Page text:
Former and current DCEG research fellows spoke about the dedicated mentoring Dr. Ron provided throughout her career, which has greatly influenced a new generation of radiation epidemiologists.
Finally, DCEG investigators delivered presentations on “Evolving Research Strategies in Radiation,” which highlighted new directions in radiation epidemiology studies that are likely to accelerate progress in the field. Dr. Christopher Wild, director of the International Agency for Research on Cancer—where Dr. Ron served on the Scientific Council—spoke about “Two-Way Translational Research: From Basic Science to Both the Clinic and the Population,” with an emphasis on radiation-exposed populations.
“Elaine was an enormously gifted epidemiologist whose groundbreaking research has contributed so much to a better understanding of the risks of cancer associated with a wide variety of exposures to ionizing radiation,” said Dr. Joseph F. Fraumeni, Jr., director of DCEG.
NIH and the National Natural Science Foundation of China (NSFC) recently published corresponding funding announcements to encourage and support research cooperation between U.S. and Chinese scientists studying cancer, allergy, immunology, and infectious diseases, including HIV/AIDS and its comorbidities. NIH released an announcement for administrative supplements for U.S. investigators and NSFC published an announcement for new 1-year projects from Chinese collaborating investigators. This initiative is part of a U.S.-China Program for Biomedical Research Cooperation that was recently established by NIH and NSFC.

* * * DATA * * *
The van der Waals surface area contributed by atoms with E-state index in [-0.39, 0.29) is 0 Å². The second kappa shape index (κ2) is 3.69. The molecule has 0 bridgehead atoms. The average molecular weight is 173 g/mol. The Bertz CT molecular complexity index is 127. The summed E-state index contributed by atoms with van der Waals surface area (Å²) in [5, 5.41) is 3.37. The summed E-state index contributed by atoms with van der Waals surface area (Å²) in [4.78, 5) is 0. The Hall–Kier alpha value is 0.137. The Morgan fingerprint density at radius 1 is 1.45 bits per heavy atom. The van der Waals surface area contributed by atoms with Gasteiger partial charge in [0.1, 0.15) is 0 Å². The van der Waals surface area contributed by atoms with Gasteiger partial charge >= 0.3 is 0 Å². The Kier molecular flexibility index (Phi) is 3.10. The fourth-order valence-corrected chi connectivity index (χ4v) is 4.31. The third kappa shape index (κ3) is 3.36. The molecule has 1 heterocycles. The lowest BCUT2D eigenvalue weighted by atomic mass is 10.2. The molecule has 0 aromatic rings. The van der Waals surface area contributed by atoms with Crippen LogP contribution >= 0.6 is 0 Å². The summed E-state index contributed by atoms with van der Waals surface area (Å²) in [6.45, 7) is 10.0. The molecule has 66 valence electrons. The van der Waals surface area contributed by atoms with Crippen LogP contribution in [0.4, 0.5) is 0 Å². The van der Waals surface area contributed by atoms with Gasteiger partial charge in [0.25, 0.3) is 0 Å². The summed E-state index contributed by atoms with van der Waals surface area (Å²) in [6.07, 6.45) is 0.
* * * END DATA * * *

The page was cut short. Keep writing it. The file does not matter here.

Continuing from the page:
U.S. and Chinese collaborating investigators will work together to develop corresponding applications to NIH and NSFC. Applications will be reviewed in parallel by both agencies using similar selection factors, and funding decisions will be made by both agencies according to research priorities of both countries. NIH has pledged to support up to $3 million in FY 2011 under this program, whereas NSFC has indicated that approximately 300,000 renminbi (about $45,760) will be available per project to support Chinese collaborators.